Tesla delivers first dozen Cybertrucks two years behind schedule amid continued uncertainty

Tesla CEO Elon Musk introduces the Cybertruck at Tesla's design studio on November 21, 2019, in Hawthorne, California in the US>
Tesla CEO Elon Musk introduces the Cybertruck at Tesla's design studio on November 21, 2019, in Hawthorne, California in the US> Copyright AP Photo/Ringo H.W. Chiu
By Associated Press
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Elon Musk unveiled Tesla's first Cybertrucks to roll off the factory floor, two years behind schedule and amid continued uncertainty about production.

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With manufacturing kinks still to be worked out, Tesla delivered the first dozen or so of its futuristic Cybertruck pickups to customers on Thursday, two years behind the original schedule amid uncertainty over when large-scale production will begin.

CEO Elon Musk showed off the angular electric trucks at an event at the company's factory outside of Austin, Texas, in the US that was broadcast on X, the social media platform formerly known as Twitter that he bought last year.

The ceremony started with Musk driving the truck on a stage in darkness.

"It's the most unique thing on the road," he said. "Finally, the future will look like the future".

The truck is aimed at the most profitable part of the US auto market that's now controlled mainly by Ford, General Motors, and Ram truck maker Stellantis. 

But since Musk unveiled it four years ago, all three Detroit automakers have shown electric trucks of their own. 

Tesla's rivals

Ford and GM and upstart Rivian already have trucks on sale, and the electric Ram is due out early next year.

Ford's F-Series pickups are the top-selling vehicles in the nation, followed by GM's Chevrolet Silverado and Stellantis Ram pickup. Combined, the Detroit automakers sold nearly 1.7 million big pickups through October at prices that can reach more than $100,000 (€91,650) per vehicle.

Musk said the Cybertruck's body is made of a stainless steel alloy developed by Tesla. 

The body panels had to be angular because they can't be stamped by a conventional press, he said. Stainless steel, he said, has no corrosion and doesn't need paint, but can still be mass-produced.

The truck, he said, has 43 cm of ground clearance to drive off the road, and it can go from zero to 97 km/h in 2.6 seconds. 

It has four-wheel steering, with steering effort that changes based on the truck's speed. It can carry more than one ton in its bed and tow over 5,000 kg, Musk told the crowd.

Musk showed videos of the truck beating a Porsche 911 in the quarter mile, while the Cybertruck was towing another Porsche on a trailer. Another video showed it out-towing a Ford Super Duty pickup.

'We dug our own grave'

When Musk unveiled the truck four years ago, he said production would start in 2021.

But on the company's earnings conference call in October, Musk lamented how hard it has been to produce the innovative truck with a body made of hard-to-bend stainless steel.

Special products that come along once in a long while are just incredibly difficult to bring to market to reach volume, to be prosperous.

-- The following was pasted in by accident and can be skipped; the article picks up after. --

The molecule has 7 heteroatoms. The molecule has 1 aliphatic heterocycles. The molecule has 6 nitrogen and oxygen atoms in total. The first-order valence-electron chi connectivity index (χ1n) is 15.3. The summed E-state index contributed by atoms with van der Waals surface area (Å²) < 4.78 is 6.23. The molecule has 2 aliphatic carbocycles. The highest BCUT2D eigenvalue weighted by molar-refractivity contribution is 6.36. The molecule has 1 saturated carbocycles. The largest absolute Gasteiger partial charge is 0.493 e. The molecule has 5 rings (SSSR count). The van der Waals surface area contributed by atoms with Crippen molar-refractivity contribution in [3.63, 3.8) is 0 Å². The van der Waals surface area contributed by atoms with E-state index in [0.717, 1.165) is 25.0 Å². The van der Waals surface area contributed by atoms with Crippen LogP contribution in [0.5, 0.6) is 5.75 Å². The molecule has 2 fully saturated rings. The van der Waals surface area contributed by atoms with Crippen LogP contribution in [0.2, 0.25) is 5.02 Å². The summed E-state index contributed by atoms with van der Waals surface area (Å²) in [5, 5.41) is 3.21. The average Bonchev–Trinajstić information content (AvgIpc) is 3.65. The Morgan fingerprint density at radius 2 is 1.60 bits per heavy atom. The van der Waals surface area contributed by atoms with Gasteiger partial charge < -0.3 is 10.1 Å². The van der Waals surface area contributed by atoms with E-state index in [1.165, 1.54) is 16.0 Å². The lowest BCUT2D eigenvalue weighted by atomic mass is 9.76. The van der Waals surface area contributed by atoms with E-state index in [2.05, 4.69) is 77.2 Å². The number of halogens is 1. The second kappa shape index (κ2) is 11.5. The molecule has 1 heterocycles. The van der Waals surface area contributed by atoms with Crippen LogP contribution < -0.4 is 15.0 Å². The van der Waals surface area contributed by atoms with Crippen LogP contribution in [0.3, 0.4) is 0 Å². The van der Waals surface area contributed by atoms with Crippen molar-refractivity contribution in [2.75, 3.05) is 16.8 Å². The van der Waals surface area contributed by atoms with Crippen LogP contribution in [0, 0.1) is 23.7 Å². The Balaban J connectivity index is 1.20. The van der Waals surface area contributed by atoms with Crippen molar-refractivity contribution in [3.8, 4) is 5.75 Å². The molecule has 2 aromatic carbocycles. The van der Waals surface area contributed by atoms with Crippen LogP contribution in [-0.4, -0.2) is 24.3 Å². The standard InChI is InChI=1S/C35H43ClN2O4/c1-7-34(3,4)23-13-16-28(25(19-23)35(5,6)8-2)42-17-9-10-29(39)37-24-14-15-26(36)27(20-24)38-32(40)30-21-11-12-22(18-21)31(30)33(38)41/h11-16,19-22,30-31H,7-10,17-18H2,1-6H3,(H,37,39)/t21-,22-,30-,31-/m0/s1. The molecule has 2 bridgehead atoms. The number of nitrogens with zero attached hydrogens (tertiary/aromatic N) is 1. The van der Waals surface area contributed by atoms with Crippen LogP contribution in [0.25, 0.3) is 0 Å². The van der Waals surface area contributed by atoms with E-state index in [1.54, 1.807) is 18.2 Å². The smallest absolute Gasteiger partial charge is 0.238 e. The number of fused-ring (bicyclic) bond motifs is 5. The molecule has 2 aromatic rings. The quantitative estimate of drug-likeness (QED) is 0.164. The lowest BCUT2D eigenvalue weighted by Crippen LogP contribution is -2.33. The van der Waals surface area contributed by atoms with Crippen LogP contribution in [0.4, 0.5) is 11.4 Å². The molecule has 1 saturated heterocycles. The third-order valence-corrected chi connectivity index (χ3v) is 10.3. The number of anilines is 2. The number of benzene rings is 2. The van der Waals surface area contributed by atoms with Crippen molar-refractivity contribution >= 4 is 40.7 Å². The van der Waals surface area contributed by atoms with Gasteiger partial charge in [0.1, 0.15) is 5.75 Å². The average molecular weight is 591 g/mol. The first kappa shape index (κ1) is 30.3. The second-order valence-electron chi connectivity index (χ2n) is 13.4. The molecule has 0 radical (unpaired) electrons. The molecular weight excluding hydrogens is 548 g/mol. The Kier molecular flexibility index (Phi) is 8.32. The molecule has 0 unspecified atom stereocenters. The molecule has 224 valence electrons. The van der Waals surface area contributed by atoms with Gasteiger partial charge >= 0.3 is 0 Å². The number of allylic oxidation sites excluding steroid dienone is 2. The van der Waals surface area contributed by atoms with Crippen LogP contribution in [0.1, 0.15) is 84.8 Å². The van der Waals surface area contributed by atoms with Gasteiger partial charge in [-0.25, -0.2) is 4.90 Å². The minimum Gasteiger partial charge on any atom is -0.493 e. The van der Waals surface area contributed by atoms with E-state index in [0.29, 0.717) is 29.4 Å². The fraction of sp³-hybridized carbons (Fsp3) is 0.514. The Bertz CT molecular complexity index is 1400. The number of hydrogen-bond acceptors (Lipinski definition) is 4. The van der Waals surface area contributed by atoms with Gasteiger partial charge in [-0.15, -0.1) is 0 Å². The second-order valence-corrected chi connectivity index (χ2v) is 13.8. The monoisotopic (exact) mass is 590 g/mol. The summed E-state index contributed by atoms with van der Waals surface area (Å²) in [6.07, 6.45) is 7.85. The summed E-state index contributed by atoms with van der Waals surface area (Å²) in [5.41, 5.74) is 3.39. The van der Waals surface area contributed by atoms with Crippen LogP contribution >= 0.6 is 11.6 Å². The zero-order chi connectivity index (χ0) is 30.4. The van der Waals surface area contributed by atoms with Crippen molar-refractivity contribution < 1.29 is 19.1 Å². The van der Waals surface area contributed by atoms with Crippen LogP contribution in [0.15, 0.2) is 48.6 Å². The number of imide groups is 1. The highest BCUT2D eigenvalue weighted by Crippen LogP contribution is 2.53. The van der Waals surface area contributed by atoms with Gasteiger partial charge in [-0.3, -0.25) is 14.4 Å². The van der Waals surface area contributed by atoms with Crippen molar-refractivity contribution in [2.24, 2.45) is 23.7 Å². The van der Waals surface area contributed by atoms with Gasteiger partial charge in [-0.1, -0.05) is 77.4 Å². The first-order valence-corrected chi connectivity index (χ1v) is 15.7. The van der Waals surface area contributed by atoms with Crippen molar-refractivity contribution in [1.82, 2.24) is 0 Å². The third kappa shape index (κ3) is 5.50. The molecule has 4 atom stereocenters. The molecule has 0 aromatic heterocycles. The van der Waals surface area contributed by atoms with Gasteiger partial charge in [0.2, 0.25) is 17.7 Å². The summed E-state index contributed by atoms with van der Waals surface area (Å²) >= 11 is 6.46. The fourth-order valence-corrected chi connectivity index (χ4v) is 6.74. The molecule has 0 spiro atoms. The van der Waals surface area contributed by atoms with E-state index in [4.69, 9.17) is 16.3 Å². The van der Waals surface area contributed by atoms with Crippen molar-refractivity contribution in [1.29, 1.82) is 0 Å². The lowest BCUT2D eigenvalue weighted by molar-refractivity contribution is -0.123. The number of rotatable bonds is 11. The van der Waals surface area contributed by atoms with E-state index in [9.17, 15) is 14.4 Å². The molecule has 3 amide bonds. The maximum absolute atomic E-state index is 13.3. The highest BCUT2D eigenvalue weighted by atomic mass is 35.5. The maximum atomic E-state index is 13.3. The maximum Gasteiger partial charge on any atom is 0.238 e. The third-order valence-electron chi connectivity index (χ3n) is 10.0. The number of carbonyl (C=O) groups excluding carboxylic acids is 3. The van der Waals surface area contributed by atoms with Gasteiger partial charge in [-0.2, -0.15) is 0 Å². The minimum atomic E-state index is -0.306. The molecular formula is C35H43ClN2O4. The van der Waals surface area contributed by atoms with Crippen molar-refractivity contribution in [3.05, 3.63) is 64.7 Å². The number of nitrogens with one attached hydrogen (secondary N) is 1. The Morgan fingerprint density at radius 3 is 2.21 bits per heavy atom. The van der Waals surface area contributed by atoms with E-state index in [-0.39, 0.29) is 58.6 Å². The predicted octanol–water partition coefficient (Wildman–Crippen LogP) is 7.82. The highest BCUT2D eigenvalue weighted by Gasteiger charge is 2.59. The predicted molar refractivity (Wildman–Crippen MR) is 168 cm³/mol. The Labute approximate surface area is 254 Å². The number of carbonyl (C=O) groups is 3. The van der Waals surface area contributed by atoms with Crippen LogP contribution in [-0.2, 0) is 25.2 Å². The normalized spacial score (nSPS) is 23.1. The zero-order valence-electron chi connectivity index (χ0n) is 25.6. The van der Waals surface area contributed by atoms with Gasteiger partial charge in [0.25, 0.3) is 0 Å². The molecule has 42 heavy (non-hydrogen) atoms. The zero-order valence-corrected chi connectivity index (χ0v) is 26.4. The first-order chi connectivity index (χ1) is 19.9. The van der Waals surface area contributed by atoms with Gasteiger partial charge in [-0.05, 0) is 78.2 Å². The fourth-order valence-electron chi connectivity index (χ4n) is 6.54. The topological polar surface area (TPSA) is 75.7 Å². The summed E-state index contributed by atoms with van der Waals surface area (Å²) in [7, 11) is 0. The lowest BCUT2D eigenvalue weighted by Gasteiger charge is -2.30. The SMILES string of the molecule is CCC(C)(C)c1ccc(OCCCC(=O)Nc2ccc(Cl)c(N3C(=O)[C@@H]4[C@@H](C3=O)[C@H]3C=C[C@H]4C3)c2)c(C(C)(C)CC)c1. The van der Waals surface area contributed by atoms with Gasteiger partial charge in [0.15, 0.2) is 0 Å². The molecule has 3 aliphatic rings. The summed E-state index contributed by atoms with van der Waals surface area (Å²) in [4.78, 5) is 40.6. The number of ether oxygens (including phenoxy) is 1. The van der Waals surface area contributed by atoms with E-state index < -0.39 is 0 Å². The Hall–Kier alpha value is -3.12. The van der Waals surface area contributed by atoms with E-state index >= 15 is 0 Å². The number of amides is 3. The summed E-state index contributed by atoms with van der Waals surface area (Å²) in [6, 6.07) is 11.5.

Elon Musk
CEO, Tesla

"We dug our own grave with Cybertruck," said Musk, who added that he didn’t think the company would reach its production target of 250,000 per year until 2025.

On the call, he told investors he wanted to temper expectations for the new trucks, citing "enormous challenges" to mass-producing them. 

It also will be hard to generate cash flow while selling the trucks at a price people can afford, Musk said. He estimated it would take 18 months to a year before the truck produced significant positive cash flow.

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"We have over 1 million people who have reserved the car, so it's not a demand issue," he said. "But we have to make it and we need to make it at a price people can afford. Insanely difficult things".

Tesla, Musk said, could easily have produced trucks similar to those already on the market, but he wanted to make something innovative and special.

"Special products that come along once in a long while are just incredibly difficult to bring to market to reach volume, to be prosperous," he said.

He expects an upcoming lower-cost Tesla car to be more conventional and thus much easier to build.

Shatterproof windows

On its website, Tesla said the a rear-wheel-drive version of the truck would start at an estimated $60,990 (€55,909). 

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The top-line "Cyberbeast" would start at an estimated $99,990 (€91,672). Reservations can be made with a refundable $250 (€229) deposit. The trucks will have a single charge estimated range of 400 to 550 km.

When the truck was unveiled in 2019, Tesla said the base version would start at $39,900 (€36,581), with a tri-motor, long-range model costing $69,900 (€64,085. The truck was to have a range of 400 to 800 km per electric charge.

During the ceremony, Musk repeated a stunt that went awry at the Cybertruck unveiling in 2019 when a Tesla executive hurled a softball-sized metal ball at a prototype’s supposedly shatterproof windows. The glass spider-cracked.

On Thursday, an executive threw a baseball at the windows and they didn’t crack.

At the delivery ceremony, a line of trucks drove to a stage, where buyers met Musk for pictures, and he escorted them to the vehicles. 

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In most cases, they got into the passenger side.

Video editor • Roselyne Min

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